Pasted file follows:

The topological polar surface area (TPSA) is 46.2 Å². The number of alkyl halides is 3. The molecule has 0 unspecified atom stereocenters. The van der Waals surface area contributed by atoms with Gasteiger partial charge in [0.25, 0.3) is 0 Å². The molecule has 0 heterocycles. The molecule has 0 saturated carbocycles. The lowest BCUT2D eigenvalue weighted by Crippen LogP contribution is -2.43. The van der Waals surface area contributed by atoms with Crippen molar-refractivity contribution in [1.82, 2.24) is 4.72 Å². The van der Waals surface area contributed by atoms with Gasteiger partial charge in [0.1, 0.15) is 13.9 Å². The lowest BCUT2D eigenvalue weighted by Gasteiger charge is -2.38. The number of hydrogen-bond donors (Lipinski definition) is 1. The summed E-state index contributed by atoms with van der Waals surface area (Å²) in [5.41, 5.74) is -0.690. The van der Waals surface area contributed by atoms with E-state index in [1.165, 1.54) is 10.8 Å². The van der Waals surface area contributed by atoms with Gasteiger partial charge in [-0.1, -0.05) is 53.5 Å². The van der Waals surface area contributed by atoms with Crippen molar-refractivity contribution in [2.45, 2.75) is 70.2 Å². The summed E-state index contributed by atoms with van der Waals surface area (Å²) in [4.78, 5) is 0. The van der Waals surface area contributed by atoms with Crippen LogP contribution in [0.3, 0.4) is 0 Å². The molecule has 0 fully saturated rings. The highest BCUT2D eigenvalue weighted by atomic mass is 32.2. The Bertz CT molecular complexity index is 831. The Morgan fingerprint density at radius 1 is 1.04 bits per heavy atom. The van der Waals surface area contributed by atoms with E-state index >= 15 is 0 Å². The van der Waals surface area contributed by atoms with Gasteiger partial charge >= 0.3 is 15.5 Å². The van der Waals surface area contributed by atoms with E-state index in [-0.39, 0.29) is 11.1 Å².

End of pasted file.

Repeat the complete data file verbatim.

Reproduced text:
The topological polar surface area (TPSA) is 46.2 Å². The number of alkyl halides is 3. The molecule has 0 unspecified atom stereocenters. The van der Waals surface area contributed by atoms with Gasteiger partial charge in [0.25, 0.3) is 0 Å². The molecule has 0 heterocycles. The molecule has 0 saturated carbocycles. The lowest BCUT2D eigenvalue weighted by Crippen LogP contribution is -2.43. The van der Waals surface area contributed by atoms with Crippen molar-refractivity contribution in [1.82, 2.24) is 4.72 Å². The van der Waals surface area contributed by atoms with Gasteiger partial charge in [0.1, 0.15) is 13.9 Å². The lowest BCUT2D eigenvalue weighted by Gasteiger charge is -2.38. The number of hydrogen-bond donors (Lipinski definition) is 1. The summed E-state index contributed by atoms with van der Waals surface area (Å²) in [5.41, 5.74) is -0.690. The van der Waals surface area contributed by atoms with E-state index in [1.165, 1.54) is 10.8 Å². The van der Waals surface area contributed by atoms with Gasteiger partial charge in [-0.1, -0.05) is 53.5 Å². The van der Waals surface area contributed by atoms with Crippen molar-refractivity contribution in [2.45, 2.75) is 70.2 Å². The summed E-state index contributed by atoms with van der Waals surface area (Å²) in [4.78, 5) is 0. The van der Waals surface area contributed by atoms with Crippen LogP contribution in [0.3, 0.4) is 0 Å². The molecule has 0 fully saturated rings. The highest BCUT2D eigenvalue weighted by atomic mass is 32.2. The Bertz CT molecular complexity index is 831. The Morgan fingerprint density at radius 1 is 1.04 bits per heavy atom. The van der Waals surface area contributed by atoms with E-state index >= 15 is 0 Å². The van der Waals surface area contributed by atoms with Gasteiger partial charge >= 0.3 is 15.5 Å². The van der Waals surface area contributed by atoms with E-state index in [-0.39, 0.29) is 11.1 Å².